Subscribe Now/Learn More
PsychiatryOnline subscription options offer access to the
DSM-5 library, books,
journals, CME, and patient resources. This all-in-one virtual library provides psychiatrists
and mental health professionals with key resources for diagnosis, treatment, research,
and professional development.
Need more help? PsychiatryOnline Customer Service may be reached by emailing PsychiatryOnline@psych.org
or by calling 800-368-5777 (in the U.S.) or 703-907-7322 (outside the U.S.).
How engaged and oriented is the patient to the presenting
concern? Is he or she able to articulate and speak coherently? Does
the speech have regular rate and prosody? Do there appear to be
any language comprehension difficulties? What is the mood and affect
of the patient? Does he or she make good eye contact?
Is the face symmetric, and is the patient able to demonstrate
a good range of facial expression? Is there any eyelid or facial
What is the sitting posture of the patient? If the
patient moves around during the interview, does there appear to
be any asymmetry? Are there any extraneous movements, such as tics
or choreiform movements? Can he or she get up and down from the
chair without using the armrests (i.e., good proximal muscle strength)?
Does the patient have a high-stepping gait, sometimes
seen in sensory neuropathies (Friedrich's ataxia, vitamin
Are there any tremors or clumsiness noted during the
Is there any toe walking (a potential sign of lower
extremity spasticity) or asymmetry of arm swing while walking (a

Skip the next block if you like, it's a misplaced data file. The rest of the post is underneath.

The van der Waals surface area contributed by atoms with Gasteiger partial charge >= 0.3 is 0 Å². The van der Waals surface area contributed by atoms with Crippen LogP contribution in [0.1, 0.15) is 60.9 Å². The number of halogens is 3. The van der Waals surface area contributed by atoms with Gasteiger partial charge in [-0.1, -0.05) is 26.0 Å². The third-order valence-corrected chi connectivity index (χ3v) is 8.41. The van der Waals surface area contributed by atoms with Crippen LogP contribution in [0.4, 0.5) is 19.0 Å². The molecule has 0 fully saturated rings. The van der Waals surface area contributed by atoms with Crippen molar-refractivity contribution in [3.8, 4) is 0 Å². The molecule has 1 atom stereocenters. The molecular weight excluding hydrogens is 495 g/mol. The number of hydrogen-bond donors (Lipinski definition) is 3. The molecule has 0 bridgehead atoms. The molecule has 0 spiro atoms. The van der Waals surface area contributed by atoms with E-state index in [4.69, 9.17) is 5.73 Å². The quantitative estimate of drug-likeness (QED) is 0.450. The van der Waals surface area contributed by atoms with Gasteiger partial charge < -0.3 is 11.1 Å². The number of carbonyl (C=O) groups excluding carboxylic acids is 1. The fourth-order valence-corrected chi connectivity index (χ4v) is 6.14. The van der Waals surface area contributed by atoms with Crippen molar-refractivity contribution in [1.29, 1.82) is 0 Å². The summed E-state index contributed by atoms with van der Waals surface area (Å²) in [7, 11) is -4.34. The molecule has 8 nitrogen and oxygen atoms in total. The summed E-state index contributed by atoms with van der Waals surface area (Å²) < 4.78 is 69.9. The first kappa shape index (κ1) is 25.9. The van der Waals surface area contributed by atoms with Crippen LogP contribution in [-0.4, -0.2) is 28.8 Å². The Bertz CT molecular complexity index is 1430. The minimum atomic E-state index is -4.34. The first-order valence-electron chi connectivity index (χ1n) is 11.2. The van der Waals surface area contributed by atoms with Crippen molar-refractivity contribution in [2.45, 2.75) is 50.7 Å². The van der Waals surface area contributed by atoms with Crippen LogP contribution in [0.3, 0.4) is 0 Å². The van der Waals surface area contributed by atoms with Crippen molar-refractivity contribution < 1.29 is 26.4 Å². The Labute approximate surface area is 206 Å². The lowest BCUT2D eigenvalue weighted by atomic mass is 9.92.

potential sign of mild limb paresis)?
Character of weakness
Spastic paralysis with hypertonia
Flaccid paralysis with hypotonia
Accompanying encephalopathy, developmental delay, intellectual disability,
Asymmetric if due to cortical lesion
Decreased or absent
Babinski reflex positive
Babinski reflex not present
Fasciculations and fibrillations
Note. DTR = deep
Background rhythm slowing
Brain lesion may be located in the region where background
is slowed (if focal) and may reflect state of arousal if generalized,
such as in certain coma states.
Polymorphic delta slowing may be related to structural
lesions, a recent seizure, encephalopathy, migraine; rhythmic delta
activity may be associated with structural lesions, metabolic disorders, trauma,
Periodic lateralized epileptiform discharges
These reflect acute or subacute process such as infection,
vascular insult, or trauma and may be an interictal phenomenon.
Spike and slow-wave discharges
These commonly reflect primary generalized epilepsy
(e.g., absence and/or generalized tonic-clonic) and may
be elicited by hyperventilation or photic stimulation in such patients.
Sharp and slow-wave complex discharges
These may be seen in patients with tonic seizures;
patients may have accompanying developmental delay or mental retardation
(as seen in Lennox-Gastaut syndrome).
Focal epileptiform discharges (e.g., spikes or sharp
These may be seen in patients with partial-onset seizures
and may also be an incidental and clinically nonsignificant finding
in normal children.
Migraine and equivalents
Falling with unresponsiveness
Syncope (vasovagal or neurocardiogenic)
Craniocervical junction disorders
Chiari type I malformation
Organized repetitive movements
Psychogenic nonepileptic seizures
Chorea (Sydenham's, toxic, stroke related)
Head banging, sleepwalking, and sleeptalking
Night terrors and nightmares
Narcolepsy and cataplexy
Periodic leg movements